Satellite image of the Nile Delta
The Nile Delta is one of the largest river deltas in the world, with a unique hydro-ecological system located in the harsh North African Sahara. The Delta has a population of over 50 million and is under an increasing climatic and anthropogenic vulnerability threatening its existence. Credit: NASA
Editors’ Highlights are summaries of recent papers by AGU’s journal editors.
Source: Earth’s Future

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The Nile Delta is densely populated, hosts extensive agriculture, and serves as a critical wetland habitat for multiple species including migrating birds. Water management in the region includes extensive water reuse and discharge of agricultural, domestic, and industrial wastewaters, which can drive accumulation of potentially toxic heavy metals in Nile Delta sediments.

Abotalib et al. [2023] collected sediments from twenty locations along the two branches of the Nile River in the Delta region and analyzed the samples for eight heavy metals (including lead, cadmium, chromium, zinc, nickel, and copper). Their analysis found high levels of multiple metals, with concentrations increasing northward toward the mouth of the Nile. Comparisons with previous measurements indicated that heavy metal concentrations were also increasing over time.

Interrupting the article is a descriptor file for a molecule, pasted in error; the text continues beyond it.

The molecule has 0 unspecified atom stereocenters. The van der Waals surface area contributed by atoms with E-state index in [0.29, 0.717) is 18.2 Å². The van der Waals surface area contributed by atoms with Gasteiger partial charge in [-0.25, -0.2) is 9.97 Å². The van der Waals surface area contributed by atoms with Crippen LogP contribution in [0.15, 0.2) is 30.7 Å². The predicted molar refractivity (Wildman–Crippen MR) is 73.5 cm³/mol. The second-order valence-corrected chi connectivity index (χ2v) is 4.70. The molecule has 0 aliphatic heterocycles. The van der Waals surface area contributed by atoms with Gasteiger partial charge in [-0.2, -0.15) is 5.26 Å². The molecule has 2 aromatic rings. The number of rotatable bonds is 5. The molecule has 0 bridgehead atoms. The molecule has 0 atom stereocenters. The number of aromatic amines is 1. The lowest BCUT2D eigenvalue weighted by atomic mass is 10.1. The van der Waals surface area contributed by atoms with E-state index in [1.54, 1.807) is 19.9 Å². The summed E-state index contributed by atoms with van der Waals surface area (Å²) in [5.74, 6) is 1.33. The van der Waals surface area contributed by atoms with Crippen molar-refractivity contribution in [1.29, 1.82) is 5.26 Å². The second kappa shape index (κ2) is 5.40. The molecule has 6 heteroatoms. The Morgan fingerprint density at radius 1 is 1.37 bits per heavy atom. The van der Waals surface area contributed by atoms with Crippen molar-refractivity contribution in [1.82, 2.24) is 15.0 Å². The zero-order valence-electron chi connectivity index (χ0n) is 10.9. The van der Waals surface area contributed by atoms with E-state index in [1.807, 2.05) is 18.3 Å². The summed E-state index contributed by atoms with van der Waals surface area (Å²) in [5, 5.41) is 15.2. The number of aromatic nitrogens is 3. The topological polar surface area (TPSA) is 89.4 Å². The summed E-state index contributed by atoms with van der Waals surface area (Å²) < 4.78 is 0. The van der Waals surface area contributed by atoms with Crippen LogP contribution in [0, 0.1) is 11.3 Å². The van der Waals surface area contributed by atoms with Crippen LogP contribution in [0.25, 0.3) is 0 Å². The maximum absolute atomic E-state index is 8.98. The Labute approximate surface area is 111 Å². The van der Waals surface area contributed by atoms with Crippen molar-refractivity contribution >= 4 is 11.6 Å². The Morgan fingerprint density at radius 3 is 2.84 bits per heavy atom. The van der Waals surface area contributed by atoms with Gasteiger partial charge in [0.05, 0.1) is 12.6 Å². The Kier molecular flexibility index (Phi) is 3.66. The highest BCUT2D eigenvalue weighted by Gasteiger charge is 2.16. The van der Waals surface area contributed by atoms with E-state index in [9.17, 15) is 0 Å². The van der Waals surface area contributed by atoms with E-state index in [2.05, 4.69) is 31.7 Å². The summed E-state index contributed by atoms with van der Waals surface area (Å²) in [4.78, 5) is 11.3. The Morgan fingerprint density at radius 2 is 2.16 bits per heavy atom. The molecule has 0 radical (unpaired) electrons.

The authors argue that continuing increases in heavy metal concentrations in Nile Delta sediments could threaten human health, the agricultural economy, and ecological function in the Nile Delta. They also suggest that water and soil quality considerations should be included in regional and international water use plans.

Citation: Abotalib, A. Z., Abdelhady, A. A., Heggy, E., Salem, S. G., Ismail, E., Ali, A., & Khalil, M. M. (2023). Irreversible and large-scale heavy metal pollution arising from increased damming and untreated water reuse in the Nile Delta. Earth’s Future, 11, e2022EF002987. 

— Benjamin Sulman, Associate Editor, Earth’s Future

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